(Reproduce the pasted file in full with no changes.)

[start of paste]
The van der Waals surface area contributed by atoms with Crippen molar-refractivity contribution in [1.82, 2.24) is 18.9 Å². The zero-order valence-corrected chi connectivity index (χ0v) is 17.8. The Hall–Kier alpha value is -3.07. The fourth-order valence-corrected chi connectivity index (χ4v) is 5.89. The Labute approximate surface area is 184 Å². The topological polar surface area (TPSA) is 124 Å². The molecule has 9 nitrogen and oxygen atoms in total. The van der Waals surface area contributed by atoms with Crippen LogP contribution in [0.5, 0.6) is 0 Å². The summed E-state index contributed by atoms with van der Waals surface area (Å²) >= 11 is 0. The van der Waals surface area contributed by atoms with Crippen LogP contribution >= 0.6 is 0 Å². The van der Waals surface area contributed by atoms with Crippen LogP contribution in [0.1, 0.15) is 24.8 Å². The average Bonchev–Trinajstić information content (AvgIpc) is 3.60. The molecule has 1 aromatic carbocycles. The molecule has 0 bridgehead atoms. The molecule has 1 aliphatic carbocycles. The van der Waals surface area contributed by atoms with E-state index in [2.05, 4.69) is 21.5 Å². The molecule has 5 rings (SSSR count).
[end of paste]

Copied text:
The van der Waals surface area contributed by atoms with Crippen molar-refractivity contribution in [1.82, 2.24) is 18.9 Å². The zero-order valence-corrected chi connectivity index (χ0v) is 17.8. The Hall–Kier alpha value is -3.07. The fourth-order valence-corrected chi connectivity index (χ4v) is 5.89. The Labute approximate surface area is 184 Å². The topological polar surface area (TPSA) is 124 Å². The molecule has 9 nitrogen and oxygen atoms in total. The van der Waals surface area contributed by atoms with Crippen LogP contribution in [0.5, 0.6) is 0 Å². The summed E-state index contributed by atoms with van der Waals surface area (Å²) >= 11 is 0. The van der Waals surface area contributed by atoms with Crippen LogP contribution >= 0.6 is 0 Å². The van der Waals surface area contributed by atoms with Crippen LogP contribution in [0.1, 0.15) is 24.8 Å². The average Bonchev–Trinajstić information content (AvgIpc) is 3.60. The molecule has 1 aromatic carbocycles. The molecule has 0 bridgehead atoms. The molecule has 1 aliphatic carbocycles. The van der Waals surface area contributed by atoms with E-state index in [2.05, 4.69) is 21.5 Å². The molecule has 5 rings (SSSR count).